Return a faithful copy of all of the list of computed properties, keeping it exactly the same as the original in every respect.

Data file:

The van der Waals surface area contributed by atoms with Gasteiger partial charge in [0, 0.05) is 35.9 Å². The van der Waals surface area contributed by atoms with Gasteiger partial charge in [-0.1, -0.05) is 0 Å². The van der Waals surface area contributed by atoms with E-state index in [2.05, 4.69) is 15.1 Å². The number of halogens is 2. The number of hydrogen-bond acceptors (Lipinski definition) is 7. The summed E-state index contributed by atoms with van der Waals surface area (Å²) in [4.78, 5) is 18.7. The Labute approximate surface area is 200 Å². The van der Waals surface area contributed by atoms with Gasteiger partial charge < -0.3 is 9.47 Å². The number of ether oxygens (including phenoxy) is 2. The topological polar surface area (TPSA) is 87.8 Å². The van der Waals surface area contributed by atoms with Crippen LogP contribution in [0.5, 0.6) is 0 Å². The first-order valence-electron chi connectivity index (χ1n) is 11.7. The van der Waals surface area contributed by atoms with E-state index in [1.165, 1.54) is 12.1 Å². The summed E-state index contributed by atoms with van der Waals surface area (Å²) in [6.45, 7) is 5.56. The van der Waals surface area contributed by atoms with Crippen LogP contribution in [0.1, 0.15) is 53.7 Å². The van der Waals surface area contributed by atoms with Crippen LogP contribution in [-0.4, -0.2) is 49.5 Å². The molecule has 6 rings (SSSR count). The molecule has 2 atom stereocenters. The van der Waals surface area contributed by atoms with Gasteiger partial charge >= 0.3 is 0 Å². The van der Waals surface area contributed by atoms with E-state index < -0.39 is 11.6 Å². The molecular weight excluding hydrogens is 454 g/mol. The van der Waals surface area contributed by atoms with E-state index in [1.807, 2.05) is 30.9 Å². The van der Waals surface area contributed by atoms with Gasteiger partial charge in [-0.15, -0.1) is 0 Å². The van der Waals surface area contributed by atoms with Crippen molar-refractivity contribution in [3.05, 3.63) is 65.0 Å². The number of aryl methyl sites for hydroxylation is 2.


The van der Waals surface area contributed by atoms with Gasteiger partial charge in [0, 0.05) is 35.9 Å². The van der Waals surface area contributed by atoms with Gasteiger partial charge in [-0.1, -0.05) is 0 Å². The van der Waals surface area contributed by atoms with E-state index in [2.05, 4.69) is 15.1 Å². The number of halogens is 2. The number of hydrogen-bond acceptors (Lipinski definition) is 7. The summed E-state index contributed by atoms with van der Waals surface area (Å²) in [4.78, 5) is 18.7. The Labute approximate surface area is 200 Å². The van der Waals surface area contributed by atoms with Gasteiger partial charge < -0.3 is 9.47 Å². The number of ether oxygens (including phenoxy) is 2. The topological polar surface area (TPSA) is 87.8 Å². The van der Waals surface area contributed by atoms with Crippen LogP contribution in [0.5, 0.6) is 0 Å². The first-order valence-electron chi connectivity index (χ1n) is 11.7. The van der Waals surface area contributed by atoms with E-state index in [1.165, 1.54) is 12.1 Å². The summed E-state index contributed by atoms with van der Waals surface area (Å²) in [6.45, 7) is 5.56. The van der Waals surface area contributed by atoms with Crippen LogP contribution in [0.1, 0.15) is 53.7 Å². The van der Waals surface area contributed by atoms with Crippen LogP contribution in [-0.4, -0.2) is 49.5 Å². The molecule has 6 rings (SSSR count). The molecule has 2 atom stereocenters. The van der Waals surface area contributed by atoms with Gasteiger partial charge >= 0.3 is 0 Å². The van der Waals surface area contributed by atoms with E-state index < -0.39 is 11.6 Å². The molecular weight excluding hydrogens is 454 g/mol. The van der Waals surface area contributed by atoms with E-state index in [1.807, 2.05) is 30.9 Å². The van der Waals surface area contributed by atoms with Gasteiger partial charge in [-0.15, -0.1) is 0 Å². The van der Waals surface area contributed by atoms with Crippen molar-refractivity contribution in [3.05, 3.63) is 65.0 Å². The number of aryl methyl sites for hydroxylation is 2.